A CLOSET for Ladies and Gentlewomen, or the Art of Preserving, Conserving, and Candying. With the manner how to make divers kinder of Syrups, and all kinds of Banqueting-stufs: Also divers Soveraigne-Medecines and Salves. London: Printed by R. H. [Richard Hodgkinson], 1651. I loved holding this one in my hands and wished I could put it in my pocket (tiny!) and take it home. Cordial waters, preserves, candying, medicines. I've read some other books like this one (I won't list them all!) in the past year, and they are invariably enjoyable--there are some online. Read in a 90-degree cradle at The American Antiquarian Society, AAS.

C. S. Lewis, The World's Last Night. Essays. Here's a favorite clip on culture and on what is "real and live and unfabricated": "But when the things are of high value and very easily destroyed, we must talk with great care, and perhaps the less we talk the better.... For the true enjoyments must be spontaneous and compulsive and look to no remoter end. The Muses will submit to no marriage of convenience."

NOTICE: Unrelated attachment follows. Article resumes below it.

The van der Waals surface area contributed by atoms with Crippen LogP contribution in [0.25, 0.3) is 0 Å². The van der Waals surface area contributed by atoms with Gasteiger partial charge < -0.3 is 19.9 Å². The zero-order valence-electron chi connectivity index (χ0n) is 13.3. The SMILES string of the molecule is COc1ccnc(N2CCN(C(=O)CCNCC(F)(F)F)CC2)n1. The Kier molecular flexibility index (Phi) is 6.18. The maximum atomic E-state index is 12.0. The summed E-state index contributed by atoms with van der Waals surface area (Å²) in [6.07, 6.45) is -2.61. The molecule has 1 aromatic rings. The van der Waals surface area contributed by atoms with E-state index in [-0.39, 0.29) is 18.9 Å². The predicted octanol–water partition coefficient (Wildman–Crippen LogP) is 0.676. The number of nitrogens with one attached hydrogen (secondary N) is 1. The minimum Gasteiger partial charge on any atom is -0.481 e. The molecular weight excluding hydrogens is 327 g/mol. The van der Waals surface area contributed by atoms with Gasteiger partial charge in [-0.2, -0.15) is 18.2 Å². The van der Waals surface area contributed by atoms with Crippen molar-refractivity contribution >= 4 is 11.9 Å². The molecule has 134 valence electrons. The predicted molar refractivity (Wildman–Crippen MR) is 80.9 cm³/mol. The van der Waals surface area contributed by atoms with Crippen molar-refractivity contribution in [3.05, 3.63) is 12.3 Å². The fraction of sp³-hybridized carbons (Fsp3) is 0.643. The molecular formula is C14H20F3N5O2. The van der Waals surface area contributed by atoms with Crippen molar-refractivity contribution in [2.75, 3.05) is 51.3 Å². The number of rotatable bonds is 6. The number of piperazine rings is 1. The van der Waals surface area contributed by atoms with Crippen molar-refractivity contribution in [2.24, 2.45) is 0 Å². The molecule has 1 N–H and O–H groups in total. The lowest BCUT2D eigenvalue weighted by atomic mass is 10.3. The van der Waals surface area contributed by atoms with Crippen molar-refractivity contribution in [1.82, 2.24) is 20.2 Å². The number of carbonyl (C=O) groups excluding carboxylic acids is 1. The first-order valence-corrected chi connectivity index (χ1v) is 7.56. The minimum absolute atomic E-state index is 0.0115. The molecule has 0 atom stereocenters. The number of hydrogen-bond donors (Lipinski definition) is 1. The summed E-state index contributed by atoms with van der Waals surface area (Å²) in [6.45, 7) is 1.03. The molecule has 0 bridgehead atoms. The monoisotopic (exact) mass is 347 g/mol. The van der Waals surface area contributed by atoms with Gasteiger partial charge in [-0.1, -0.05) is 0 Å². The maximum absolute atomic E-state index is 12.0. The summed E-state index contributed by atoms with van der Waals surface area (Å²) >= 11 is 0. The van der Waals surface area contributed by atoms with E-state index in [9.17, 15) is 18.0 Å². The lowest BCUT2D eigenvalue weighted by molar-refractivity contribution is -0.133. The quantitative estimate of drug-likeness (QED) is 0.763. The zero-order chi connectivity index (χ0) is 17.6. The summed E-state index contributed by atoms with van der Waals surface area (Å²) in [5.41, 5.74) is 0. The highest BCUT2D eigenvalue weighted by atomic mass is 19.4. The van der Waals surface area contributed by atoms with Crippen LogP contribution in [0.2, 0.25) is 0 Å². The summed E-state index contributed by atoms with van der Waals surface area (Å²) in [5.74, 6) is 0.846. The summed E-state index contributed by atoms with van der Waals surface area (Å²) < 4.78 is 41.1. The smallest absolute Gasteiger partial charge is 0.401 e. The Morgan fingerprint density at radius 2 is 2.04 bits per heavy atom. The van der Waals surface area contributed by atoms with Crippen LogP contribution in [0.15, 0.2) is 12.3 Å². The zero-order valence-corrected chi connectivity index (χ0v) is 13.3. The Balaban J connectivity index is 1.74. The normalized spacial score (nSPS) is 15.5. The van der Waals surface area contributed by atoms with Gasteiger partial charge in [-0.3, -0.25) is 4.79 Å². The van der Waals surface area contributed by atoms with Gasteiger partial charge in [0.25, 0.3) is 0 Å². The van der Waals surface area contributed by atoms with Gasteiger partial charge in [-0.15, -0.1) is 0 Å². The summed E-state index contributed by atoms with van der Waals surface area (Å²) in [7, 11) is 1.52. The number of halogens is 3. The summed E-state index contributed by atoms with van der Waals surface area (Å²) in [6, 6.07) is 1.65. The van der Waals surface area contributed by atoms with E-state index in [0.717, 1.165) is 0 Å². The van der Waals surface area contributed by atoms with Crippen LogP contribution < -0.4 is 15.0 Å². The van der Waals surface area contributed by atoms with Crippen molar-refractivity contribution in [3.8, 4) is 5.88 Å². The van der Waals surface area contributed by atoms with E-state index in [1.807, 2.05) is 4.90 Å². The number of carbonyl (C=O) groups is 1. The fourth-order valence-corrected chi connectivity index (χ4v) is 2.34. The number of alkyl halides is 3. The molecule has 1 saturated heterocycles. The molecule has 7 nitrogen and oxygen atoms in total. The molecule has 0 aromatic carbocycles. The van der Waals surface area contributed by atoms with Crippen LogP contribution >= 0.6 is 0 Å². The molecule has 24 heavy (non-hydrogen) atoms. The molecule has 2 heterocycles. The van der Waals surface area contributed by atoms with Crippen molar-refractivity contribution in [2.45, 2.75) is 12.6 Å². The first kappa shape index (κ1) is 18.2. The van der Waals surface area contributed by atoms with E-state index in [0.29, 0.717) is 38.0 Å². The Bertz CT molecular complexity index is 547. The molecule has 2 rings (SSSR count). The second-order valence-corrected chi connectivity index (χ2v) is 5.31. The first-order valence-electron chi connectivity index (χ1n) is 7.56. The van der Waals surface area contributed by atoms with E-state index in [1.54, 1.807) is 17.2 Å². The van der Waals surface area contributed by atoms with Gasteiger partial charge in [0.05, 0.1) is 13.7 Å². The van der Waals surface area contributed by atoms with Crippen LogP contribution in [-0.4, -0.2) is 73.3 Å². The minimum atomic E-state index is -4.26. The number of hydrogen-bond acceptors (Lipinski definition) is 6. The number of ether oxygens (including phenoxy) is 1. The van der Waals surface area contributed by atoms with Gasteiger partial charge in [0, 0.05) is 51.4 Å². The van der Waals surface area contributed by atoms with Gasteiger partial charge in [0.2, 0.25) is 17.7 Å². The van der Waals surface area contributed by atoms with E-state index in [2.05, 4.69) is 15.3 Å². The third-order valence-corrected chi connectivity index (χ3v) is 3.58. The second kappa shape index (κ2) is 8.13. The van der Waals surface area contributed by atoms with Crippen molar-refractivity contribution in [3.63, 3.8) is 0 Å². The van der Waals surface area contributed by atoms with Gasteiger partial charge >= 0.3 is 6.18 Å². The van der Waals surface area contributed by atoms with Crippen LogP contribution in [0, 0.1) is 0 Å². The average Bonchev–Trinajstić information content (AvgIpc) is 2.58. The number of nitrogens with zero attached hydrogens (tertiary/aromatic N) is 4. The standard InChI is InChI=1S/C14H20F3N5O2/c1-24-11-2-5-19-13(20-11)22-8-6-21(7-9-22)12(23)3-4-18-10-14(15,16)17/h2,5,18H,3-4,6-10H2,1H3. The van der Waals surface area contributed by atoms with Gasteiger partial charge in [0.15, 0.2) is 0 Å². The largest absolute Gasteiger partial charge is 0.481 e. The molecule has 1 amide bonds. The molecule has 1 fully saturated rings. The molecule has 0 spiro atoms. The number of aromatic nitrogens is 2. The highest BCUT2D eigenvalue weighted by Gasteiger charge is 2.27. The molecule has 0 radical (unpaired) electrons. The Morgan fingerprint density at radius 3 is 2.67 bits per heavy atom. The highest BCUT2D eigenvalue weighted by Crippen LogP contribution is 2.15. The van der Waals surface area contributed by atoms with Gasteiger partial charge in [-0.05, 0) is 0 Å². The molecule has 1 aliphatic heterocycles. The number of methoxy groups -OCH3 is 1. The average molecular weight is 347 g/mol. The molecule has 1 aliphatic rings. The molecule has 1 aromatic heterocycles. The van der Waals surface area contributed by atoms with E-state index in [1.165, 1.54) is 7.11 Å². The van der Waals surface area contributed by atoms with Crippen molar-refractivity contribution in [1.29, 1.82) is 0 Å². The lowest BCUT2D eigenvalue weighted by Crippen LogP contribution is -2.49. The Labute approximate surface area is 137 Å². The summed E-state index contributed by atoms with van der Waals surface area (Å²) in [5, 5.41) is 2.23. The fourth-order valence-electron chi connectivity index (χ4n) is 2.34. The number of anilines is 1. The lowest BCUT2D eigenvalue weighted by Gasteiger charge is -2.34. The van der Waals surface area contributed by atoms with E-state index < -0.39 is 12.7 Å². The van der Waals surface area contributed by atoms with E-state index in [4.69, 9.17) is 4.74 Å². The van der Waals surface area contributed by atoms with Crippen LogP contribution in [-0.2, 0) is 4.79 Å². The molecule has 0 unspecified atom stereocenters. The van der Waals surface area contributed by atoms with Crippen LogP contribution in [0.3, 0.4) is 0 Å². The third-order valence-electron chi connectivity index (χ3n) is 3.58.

Cynthea Masson, The Alchemist's Council. I had failed to pack a book for my flight to Japan, and an ARC of this novel was the sole volume on the United book-giveaway shelf, so of course I had to take it along.  The author is a Canadian professor who had a postdoc fellowship in medieval alchemical manuscripts at The British Library. As I used a more traditional mode of alchemy to structure a forthcoming book (written some years back), I'm always interested in seeing what others do with alchemical meanings. The realm is complicated enough that the author is forced into info-dumping at times, but it's ingenious, using strange erasures that bring memory losses and an elaborate linkage between scripts and our world. And bees! I left it at an onsen on Sado Island, so perhaps it found someone who can read English.